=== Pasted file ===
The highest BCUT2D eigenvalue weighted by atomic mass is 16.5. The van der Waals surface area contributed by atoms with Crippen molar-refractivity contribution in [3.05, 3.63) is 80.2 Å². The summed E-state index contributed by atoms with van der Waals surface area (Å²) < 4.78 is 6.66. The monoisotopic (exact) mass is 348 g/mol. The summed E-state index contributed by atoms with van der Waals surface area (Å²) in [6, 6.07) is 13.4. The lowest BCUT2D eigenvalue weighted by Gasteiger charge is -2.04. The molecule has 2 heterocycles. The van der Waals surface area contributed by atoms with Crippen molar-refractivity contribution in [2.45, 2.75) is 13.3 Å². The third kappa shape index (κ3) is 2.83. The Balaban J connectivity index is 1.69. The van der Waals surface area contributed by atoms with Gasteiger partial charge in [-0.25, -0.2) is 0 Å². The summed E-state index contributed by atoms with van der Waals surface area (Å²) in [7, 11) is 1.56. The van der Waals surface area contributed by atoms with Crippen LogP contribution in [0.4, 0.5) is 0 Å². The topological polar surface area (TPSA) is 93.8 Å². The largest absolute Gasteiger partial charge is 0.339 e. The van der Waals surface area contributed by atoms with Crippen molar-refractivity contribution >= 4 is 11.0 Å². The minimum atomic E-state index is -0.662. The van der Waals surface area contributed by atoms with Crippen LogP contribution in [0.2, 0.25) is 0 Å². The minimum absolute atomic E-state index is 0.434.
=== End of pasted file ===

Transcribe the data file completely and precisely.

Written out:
The highest BCUT2D eigenvalue weighted by atomic mass is 16.5. The van der Waals surface area contributed by atoms with Crippen molar-refractivity contribution in [3.05, 3.63) is 80.2 Å². The summed E-state index contributed by atoms with van der Waals surface area (Å²) < 4.78 is 6.66. The monoisotopic (exact) mass is 348 g/mol. The summed E-state index contributed by atoms with van der Waals surface area (Å²) in [6, 6.07) is 13.4. The lowest BCUT2D eigenvalue weighted by Gasteiger charge is -2.04. The molecule has 2 heterocycles. The van der Waals surface area contributed by atoms with Crippen molar-refractivity contribution in [2.45, 2.75) is 13.3 Å². The third kappa shape index (κ3) is 2.83. The Balaban J connectivity index is 1.69. The van der Waals surface area contributed by atoms with Gasteiger partial charge in [-0.25, -0.2) is 0 Å². The summed E-state index contributed by atoms with van der Waals surface area (Å²) in [7, 11) is 1.56. The van der Waals surface area contributed by atoms with Crippen LogP contribution in [0.4, 0.5) is 0 Å². The topological polar surface area (TPSA) is 93.8 Å². The largest absolute Gasteiger partial charge is 0.339 e. The van der Waals surface area contributed by atoms with Crippen molar-refractivity contribution >= 4 is 11.0 Å². The minimum atomic E-state index is -0.662. The van der Waals surface area contributed by atoms with Crippen LogP contribution in [0.2, 0.25) is 0 Å². The minimum absolute atomic E-state index is 0.434.